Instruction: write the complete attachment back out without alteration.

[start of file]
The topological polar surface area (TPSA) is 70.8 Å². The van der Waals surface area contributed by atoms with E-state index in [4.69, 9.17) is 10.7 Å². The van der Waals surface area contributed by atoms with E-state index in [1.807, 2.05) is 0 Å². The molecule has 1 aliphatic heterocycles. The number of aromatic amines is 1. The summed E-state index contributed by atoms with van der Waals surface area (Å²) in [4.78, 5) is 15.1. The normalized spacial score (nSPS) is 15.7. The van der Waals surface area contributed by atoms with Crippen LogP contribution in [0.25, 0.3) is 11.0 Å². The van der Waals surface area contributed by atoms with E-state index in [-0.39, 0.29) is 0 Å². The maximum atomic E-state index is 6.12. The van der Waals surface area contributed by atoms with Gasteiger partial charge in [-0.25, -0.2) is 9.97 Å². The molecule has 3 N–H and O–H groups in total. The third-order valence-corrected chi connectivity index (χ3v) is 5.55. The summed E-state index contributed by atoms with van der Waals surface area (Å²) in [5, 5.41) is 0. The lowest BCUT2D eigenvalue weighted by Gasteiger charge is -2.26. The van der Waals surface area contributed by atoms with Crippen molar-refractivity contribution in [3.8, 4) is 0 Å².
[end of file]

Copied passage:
The topological polar surface area (TPSA) is 70.8 Å². The van der Waals surface area contributed by atoms with E-state index in [4.69, 9.17) is 10.7 Å². The van der Waals surface area contributed by atoms with E-state index in [1.807, 2.05) is 0 Å². The molecule has 1 aliphatic heterocycles. The number of aromatic amines is 1. The summed E-state index contributed by atoms with van der Waals surface area (Å²) in [4.78, 5) is 15.1. The normalized spacial score (nSPS) is 15.7. The van der Waals surface area contributed by atoms with Crippen LogP contribution in [0.25, 0.3) is 11.0 Å². The van der Waals surface area contributed by atoms with E-state index in [-0.39, 0.29) is 0 Å². The maximum atomic E-state index is 6.12. The van der Waals surface area contributed by atoms with Gasteiger partial charge in [-0.25, -0.2) is 9.97 Å². The molecule has 3 N–H and O–H groups in total. The third-order valence-corrected chi connectivity index (χ3v) is 5.55. The summed E-state index contributed by atoms with van der Waals surface area (Å²) in [5, 5.41) is 0. The lowest BCUT2D eigenvalue weighted by Gasteiger charge is -2.26. The van der Waals surface area contributed by atoms with Crippen molar-refractivity contribution in [3.8, 4) is 0 Å².